“Special thanks to WM Welding, Menscer Shocks and MDT Transmissions for helping to make this dream come true.” Speaking of dreams coming true, Jarrod also received a call-up to drive a wild Gen III Hemipowered X275 Jeep Cherokee at the recent No Mercy event in the USA. Check out the story on page 10 of this issue to see how he went.



QUEENSLANDER Shane Elvin has become the first person to get a Barra-powered street car into the sevens after going 7.8@167mph in his Rambler Hornet (below).

The car weighs in at 3310lb – it’s all steel and glass – and the Barra engine was built by Atomic and is fitted with a Powerglide trans and Haltech Elite 2500 ECU. The motor is tuned by Justin Simpson at Horsepower Solutions, and on the seven-second pass was running 39.8psi of boost from the 82mm Precision turbo, on E85 fuel straight from the pump at United.

“The combination uses an air-to-air intercooler, and even with CO2 on the gates it does fall away over the run,” says Justin. “The car has actually run 172mph on a previous pass, and with the boost we are running, the turbo would be out of steam. On the dyno, the car makes 850rwhp, but clearly the trap speed shows more.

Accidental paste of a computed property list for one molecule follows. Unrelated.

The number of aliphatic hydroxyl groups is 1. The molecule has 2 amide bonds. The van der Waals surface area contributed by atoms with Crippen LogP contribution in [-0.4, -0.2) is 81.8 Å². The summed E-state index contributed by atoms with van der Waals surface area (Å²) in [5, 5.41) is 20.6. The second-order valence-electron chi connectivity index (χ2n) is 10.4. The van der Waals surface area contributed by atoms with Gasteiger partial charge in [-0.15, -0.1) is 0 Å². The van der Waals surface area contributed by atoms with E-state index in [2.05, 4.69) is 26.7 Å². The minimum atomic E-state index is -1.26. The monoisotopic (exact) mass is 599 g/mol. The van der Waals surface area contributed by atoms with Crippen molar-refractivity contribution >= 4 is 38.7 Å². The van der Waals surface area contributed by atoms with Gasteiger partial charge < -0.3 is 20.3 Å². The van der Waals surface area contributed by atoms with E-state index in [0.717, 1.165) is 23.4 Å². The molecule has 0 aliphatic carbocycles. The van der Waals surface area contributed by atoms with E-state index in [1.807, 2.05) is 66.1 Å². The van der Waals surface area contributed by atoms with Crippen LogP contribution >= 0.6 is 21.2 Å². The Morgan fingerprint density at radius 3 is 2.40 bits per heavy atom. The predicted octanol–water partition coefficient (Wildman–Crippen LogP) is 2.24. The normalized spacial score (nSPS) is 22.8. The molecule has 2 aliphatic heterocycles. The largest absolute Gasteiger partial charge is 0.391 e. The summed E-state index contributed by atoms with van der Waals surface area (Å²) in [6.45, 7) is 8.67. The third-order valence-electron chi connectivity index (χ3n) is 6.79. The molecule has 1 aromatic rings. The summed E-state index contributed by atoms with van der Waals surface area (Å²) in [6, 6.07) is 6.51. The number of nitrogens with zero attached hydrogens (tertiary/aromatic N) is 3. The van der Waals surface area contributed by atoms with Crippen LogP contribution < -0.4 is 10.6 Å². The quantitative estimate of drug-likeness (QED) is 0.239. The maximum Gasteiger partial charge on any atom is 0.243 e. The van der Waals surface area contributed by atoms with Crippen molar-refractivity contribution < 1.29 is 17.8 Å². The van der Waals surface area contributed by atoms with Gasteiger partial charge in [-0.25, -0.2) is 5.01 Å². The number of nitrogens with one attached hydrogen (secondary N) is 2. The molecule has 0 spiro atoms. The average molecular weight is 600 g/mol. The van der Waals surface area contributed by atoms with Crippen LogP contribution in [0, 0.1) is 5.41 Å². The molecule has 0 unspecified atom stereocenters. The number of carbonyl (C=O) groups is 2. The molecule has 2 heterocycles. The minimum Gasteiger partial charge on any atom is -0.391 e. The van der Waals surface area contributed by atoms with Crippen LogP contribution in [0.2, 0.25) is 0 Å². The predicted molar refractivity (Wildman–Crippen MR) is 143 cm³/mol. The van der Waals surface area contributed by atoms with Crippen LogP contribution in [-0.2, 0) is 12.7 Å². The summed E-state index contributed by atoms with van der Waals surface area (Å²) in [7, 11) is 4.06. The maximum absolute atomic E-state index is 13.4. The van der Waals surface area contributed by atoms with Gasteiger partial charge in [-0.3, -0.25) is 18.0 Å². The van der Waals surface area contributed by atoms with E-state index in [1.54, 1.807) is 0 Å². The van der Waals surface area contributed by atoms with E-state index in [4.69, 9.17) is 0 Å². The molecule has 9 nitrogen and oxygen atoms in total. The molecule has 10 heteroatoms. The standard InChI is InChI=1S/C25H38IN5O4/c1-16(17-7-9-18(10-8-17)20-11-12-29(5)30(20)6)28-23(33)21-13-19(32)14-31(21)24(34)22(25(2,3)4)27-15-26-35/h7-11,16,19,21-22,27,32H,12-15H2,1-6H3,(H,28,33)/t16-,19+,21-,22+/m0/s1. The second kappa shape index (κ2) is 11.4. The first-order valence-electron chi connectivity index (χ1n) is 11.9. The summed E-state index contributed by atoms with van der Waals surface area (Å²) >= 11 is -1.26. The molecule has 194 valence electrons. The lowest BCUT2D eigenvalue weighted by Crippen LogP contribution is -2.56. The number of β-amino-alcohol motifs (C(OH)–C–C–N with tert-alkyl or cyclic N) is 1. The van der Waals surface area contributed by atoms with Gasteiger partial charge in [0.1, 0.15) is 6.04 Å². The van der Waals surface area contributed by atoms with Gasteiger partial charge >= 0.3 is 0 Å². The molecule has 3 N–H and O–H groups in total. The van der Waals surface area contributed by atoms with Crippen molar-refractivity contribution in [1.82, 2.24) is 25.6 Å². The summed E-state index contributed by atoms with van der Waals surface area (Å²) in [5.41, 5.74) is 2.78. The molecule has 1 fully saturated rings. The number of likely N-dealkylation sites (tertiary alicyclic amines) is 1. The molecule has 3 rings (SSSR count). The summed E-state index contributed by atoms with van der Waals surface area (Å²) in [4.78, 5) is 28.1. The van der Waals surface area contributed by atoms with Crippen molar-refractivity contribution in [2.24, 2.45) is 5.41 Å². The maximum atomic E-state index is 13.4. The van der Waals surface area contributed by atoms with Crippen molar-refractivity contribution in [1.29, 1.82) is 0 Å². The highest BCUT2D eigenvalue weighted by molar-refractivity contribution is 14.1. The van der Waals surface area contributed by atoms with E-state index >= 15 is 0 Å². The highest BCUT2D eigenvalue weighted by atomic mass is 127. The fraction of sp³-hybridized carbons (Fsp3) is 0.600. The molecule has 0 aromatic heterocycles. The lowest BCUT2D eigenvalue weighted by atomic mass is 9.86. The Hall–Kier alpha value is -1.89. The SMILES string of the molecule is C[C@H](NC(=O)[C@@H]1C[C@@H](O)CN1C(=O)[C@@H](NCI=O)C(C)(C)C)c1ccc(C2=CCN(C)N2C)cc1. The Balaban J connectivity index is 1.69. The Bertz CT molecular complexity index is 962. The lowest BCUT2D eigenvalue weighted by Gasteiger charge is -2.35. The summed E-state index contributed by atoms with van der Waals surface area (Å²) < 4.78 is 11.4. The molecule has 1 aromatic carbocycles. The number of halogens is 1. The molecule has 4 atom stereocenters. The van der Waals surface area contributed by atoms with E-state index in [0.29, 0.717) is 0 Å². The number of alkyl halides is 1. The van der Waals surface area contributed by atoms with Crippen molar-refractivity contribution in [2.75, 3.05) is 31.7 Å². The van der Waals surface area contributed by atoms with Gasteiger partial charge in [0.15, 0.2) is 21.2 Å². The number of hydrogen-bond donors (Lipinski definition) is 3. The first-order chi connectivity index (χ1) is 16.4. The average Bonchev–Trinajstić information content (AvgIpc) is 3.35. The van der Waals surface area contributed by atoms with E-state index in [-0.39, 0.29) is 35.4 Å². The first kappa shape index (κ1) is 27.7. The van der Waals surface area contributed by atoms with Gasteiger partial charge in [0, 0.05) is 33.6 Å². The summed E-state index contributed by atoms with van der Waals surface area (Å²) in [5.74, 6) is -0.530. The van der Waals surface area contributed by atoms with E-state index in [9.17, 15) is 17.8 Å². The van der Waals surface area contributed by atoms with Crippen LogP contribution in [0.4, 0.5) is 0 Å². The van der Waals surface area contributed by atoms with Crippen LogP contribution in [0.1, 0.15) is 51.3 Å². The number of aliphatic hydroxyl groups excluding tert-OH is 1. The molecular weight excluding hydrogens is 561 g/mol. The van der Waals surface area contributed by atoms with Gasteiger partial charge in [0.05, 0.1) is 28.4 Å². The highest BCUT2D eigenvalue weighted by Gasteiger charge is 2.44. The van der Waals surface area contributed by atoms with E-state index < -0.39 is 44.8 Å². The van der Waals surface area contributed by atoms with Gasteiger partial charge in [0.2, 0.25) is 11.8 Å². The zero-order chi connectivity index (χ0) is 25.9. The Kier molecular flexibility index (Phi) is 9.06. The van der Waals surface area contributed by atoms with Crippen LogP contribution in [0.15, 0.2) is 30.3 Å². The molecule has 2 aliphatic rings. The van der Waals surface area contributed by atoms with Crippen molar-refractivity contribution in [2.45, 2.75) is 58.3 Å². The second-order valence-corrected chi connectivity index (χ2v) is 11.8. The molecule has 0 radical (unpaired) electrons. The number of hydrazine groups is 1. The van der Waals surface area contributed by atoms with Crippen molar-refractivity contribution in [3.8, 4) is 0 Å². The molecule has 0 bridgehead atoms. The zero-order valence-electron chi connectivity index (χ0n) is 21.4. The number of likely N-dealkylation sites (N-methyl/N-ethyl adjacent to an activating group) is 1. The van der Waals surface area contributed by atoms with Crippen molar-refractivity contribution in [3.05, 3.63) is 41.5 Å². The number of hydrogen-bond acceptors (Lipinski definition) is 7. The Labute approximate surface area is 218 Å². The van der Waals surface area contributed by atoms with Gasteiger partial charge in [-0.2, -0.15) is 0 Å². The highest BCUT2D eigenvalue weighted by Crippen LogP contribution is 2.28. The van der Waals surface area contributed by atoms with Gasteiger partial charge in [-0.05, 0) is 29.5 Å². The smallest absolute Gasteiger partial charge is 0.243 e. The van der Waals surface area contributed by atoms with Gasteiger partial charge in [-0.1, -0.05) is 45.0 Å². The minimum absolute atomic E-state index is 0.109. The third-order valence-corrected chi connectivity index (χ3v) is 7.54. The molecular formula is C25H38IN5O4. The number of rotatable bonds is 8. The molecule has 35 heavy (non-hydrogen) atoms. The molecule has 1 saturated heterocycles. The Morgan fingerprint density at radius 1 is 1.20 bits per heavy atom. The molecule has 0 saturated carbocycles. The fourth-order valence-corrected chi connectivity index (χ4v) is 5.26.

“We usually try and turn it up at the track rather than the dyno. We did try it on a smaller tyre but had no luck, so we have gone back to the 275 radial.”


WHILE not for street use, it’s hard to go past some new pieces of Aussie-made speed equipment from Queensland’s Tremaniac Racing – they’re sheer porn! The new FW1 cylinder heads and NxtGen intake manifolds for small-block Ford engines are the bomb.

Built exclusively in billet, initially for the 460ci small-block Ford in Tim Cross’s Cortina race car (below), the heads were designed in conjunction with Dandy Engines using Glidden-Victor heads as a reference, as a replacement for Windsorstyle heads.

These heads are for race use only, in boosted applications. While mostly solid, some are waterdrilled (not jacketed), and, while they will take a stock half-inch head stud, they are also available to accept a 9/16in and can be had in six-boltper-cylinder configuration for aftermarket blocks. Even with five bolts per cylinder, they offer enormous clamping pressure.

On a bench, they flow 400cfm at 800thou lift on the intake, and 285 on the exhaust at 800thou, with a 295cc intake volume and 58cc chamber.

If you are serious about going fast, give Aaron Tremayne a holler. RRP is $7500 bare.